Beans are an important staple for many people in Africa and Latin America.
However, pests and diseases severely reduce bean yields, such as the dreaded
angular leaf spot disease which can cause yield losses of up to 80 percent.
Researchers from ETH Zurich and the International Center for Tropical
Agriculture (CIAT) worked to investigate the resistance of beans to angular
leaf spot disease. Michelle Nay from the ETH group gathered 316 different
bean varieties from CIAT's repository. These varieties showed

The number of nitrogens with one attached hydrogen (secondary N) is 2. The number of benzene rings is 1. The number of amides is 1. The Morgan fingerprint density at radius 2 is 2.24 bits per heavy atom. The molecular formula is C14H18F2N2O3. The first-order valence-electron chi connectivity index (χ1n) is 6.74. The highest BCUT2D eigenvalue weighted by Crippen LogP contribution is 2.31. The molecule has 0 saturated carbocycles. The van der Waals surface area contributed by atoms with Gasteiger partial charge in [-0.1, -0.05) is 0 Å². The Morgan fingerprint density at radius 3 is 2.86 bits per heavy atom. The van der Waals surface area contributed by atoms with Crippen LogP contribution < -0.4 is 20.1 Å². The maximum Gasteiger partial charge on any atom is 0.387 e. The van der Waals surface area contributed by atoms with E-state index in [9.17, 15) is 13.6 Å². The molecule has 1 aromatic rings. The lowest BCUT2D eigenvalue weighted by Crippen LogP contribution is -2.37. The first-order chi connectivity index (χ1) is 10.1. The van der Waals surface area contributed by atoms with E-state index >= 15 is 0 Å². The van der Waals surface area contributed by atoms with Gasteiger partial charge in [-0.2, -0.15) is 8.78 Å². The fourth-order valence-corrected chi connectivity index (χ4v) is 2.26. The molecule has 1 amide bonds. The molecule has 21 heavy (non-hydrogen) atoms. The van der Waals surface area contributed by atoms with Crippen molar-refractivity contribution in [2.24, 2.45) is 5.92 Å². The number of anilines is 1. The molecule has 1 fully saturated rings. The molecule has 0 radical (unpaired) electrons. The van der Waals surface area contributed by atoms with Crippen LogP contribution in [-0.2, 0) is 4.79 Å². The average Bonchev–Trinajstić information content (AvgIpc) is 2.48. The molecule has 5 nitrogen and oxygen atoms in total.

characteristics suitable for breeding resistance to the fungus that causes
angular leaf spot disease. Nay also created a high-resolution genetic
profile for each of the 316 bean types based on variations in their DNA, and
identified which markers occurred only in the disease-resistant beans. She
then used these markers to predict which progeny would be resistant to which
pathotypes in a given country, and which ones would be susceptible to
Bruno Studer, Professor of Molecular Plant Breeding at ETH said their method
speeds bean breeding as the genetic test makes it possible to predict a
plant's resistance without the need for laborious field trials. "This is a
huge help in bean breeding and great news for people who rely heavily on
beans as a staple of their diet," Studer says.